7. Sam, who are you to say definitively, right now, what ST is going to decide do 10 years from now. No one, not even the ST board members themselves, can answer that question right now, with any certainty.

        As to what happens to the 520 buses when EastLink opens, assuming 32 minutes from Overlake->Westlake actually happens, I think that’s good enough to let the train replace the bus – when travel time through downtown is considered, the 545 is no faster than this, except maybe at 5:00 in the morning.

        However, if ST attempts to replace the 10-15 minute ride from Overlake to Montlake today (which will become a lot more reliable once the construction on 520 is complete) with a 42-minute train ride, this, I would consider unacceptable – such a policy essentially forces anybody in north Seattle who wants to go to Redmond to go through downtown Seattle, even though it’s completely out of the way.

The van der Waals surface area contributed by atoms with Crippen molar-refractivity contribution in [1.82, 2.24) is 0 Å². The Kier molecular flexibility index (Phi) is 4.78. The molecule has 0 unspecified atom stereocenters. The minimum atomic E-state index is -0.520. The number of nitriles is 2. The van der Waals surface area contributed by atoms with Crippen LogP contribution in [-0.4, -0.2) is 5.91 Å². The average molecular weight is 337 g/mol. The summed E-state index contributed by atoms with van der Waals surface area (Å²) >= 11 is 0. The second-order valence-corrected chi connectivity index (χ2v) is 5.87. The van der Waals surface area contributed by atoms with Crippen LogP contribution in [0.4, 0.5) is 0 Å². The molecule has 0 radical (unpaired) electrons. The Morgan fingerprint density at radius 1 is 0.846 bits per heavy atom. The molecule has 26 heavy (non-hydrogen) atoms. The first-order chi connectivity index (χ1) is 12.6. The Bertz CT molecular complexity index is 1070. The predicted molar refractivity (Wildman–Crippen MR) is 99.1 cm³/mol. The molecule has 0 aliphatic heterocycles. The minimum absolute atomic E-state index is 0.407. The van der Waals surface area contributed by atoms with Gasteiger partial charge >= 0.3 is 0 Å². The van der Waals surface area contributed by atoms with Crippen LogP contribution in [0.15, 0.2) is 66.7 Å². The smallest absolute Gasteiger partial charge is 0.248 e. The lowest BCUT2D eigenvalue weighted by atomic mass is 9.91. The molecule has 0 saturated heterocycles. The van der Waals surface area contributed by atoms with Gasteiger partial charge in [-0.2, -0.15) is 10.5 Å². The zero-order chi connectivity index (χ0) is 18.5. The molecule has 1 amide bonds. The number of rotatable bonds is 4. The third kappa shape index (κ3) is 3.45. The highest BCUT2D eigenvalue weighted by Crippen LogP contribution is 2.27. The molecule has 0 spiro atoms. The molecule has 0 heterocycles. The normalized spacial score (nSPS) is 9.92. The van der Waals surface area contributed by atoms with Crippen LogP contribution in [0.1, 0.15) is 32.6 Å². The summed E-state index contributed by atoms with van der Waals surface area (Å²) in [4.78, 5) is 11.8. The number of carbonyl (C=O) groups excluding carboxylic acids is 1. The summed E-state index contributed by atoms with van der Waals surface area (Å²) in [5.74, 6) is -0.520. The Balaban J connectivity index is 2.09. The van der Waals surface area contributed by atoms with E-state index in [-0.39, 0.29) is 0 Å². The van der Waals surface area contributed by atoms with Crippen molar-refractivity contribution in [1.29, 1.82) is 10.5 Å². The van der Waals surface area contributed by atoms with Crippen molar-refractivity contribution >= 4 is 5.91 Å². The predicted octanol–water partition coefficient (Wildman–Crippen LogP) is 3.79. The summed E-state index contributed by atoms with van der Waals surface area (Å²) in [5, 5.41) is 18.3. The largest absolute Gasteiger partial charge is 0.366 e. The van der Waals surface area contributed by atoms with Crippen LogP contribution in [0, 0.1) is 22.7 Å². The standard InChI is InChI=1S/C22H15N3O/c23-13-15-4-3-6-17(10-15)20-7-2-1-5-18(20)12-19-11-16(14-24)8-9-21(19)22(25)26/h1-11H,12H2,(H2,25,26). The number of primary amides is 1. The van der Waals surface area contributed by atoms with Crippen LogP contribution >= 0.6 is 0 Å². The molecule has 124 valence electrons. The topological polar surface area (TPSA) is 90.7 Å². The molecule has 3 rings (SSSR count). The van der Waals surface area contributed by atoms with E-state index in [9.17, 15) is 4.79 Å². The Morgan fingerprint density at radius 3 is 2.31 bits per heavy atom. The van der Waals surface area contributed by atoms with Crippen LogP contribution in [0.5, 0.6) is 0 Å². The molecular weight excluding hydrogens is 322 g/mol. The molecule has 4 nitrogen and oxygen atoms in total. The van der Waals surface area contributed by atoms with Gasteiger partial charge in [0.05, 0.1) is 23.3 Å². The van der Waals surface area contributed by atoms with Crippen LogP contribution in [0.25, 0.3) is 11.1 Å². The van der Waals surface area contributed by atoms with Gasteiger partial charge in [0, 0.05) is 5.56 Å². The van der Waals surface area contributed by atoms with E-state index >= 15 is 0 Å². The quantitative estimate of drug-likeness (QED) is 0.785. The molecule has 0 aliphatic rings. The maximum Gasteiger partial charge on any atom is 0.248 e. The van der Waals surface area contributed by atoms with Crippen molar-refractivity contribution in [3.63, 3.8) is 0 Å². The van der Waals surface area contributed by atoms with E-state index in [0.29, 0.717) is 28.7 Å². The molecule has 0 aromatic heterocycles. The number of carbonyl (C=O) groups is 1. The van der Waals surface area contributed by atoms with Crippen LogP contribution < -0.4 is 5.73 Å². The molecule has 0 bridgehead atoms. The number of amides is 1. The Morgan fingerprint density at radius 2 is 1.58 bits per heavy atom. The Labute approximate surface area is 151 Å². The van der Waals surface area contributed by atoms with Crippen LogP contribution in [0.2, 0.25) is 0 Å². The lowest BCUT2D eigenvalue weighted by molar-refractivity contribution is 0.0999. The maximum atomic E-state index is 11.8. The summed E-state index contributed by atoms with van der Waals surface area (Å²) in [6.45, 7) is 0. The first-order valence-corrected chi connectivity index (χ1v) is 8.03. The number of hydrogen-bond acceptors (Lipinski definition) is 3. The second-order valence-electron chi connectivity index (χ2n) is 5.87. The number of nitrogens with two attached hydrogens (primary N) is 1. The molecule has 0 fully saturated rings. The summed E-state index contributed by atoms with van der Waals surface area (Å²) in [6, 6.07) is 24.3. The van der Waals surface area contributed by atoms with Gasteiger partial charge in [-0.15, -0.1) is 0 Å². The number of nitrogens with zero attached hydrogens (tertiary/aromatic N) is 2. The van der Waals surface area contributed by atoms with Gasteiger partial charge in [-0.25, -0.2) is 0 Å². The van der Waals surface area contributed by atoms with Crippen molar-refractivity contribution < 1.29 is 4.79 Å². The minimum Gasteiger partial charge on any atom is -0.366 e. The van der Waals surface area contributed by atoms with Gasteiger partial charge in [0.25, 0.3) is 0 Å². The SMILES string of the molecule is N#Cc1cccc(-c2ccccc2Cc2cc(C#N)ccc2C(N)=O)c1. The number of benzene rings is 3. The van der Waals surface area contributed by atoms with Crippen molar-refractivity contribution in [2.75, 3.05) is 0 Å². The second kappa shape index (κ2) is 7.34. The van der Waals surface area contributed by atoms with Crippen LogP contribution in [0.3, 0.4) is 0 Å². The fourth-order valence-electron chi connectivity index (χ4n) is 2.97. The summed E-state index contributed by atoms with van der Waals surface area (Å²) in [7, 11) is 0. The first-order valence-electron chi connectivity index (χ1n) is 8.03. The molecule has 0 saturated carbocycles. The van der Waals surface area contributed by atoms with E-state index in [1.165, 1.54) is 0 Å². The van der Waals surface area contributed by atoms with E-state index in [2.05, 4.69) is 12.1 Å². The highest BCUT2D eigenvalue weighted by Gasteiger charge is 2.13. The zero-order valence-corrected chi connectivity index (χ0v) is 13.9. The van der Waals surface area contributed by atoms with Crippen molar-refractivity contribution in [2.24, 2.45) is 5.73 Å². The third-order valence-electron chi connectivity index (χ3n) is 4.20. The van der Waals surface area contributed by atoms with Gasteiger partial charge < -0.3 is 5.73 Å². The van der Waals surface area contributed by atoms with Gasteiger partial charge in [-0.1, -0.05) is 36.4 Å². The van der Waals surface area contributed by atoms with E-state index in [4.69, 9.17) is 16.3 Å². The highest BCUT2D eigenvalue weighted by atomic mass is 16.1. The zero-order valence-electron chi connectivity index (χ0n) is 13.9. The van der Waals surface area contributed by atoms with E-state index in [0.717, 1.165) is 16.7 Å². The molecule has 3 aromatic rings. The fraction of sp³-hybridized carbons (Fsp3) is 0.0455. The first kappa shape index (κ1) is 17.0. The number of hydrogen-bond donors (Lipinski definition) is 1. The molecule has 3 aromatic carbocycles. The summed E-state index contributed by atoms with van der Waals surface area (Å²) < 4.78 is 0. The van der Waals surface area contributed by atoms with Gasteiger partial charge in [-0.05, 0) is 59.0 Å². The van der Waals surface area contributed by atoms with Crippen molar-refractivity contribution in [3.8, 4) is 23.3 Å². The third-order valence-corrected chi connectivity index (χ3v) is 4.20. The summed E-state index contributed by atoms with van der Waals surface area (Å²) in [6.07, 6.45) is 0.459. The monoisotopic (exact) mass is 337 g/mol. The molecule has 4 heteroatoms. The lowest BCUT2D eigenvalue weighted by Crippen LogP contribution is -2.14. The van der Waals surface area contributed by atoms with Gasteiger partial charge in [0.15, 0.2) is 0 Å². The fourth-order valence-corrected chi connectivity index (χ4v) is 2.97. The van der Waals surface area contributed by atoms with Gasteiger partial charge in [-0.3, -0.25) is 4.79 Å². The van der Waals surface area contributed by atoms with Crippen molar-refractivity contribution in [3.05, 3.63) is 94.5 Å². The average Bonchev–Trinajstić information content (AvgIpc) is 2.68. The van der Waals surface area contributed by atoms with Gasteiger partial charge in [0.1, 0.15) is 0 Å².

6. I’ve actually been excited by the grade separations that came out of neighborhood opposition to the original design. At-grade is penny-wise, pound-foolish, once you look at perpetual operating costs, including the unlikelihood the 542 and 545 would ever go away.

    As RapidRide and the SLU Streetcar have shown, cities (not even Seattle) are not under any order to give signal priority to “rail on wheels”.

    I also wouldn’t mind an open-air downtown station, if only it were in the heart of downtown. Auto Row, btw, doesn’t count as downtown, especially since Hospital Station is being built.

  7. Going with a surface option defeats the entire point of the alignment. Why the hell aren’t they switching to C11A then? Is it because they want to make Link as useless in downtown Bellevue as possible? You know, the place where it’ll have the most impact on Bellevue’s fortunes as a whole? The place where most of Kemper Freeman’s holdings are? Oh wait…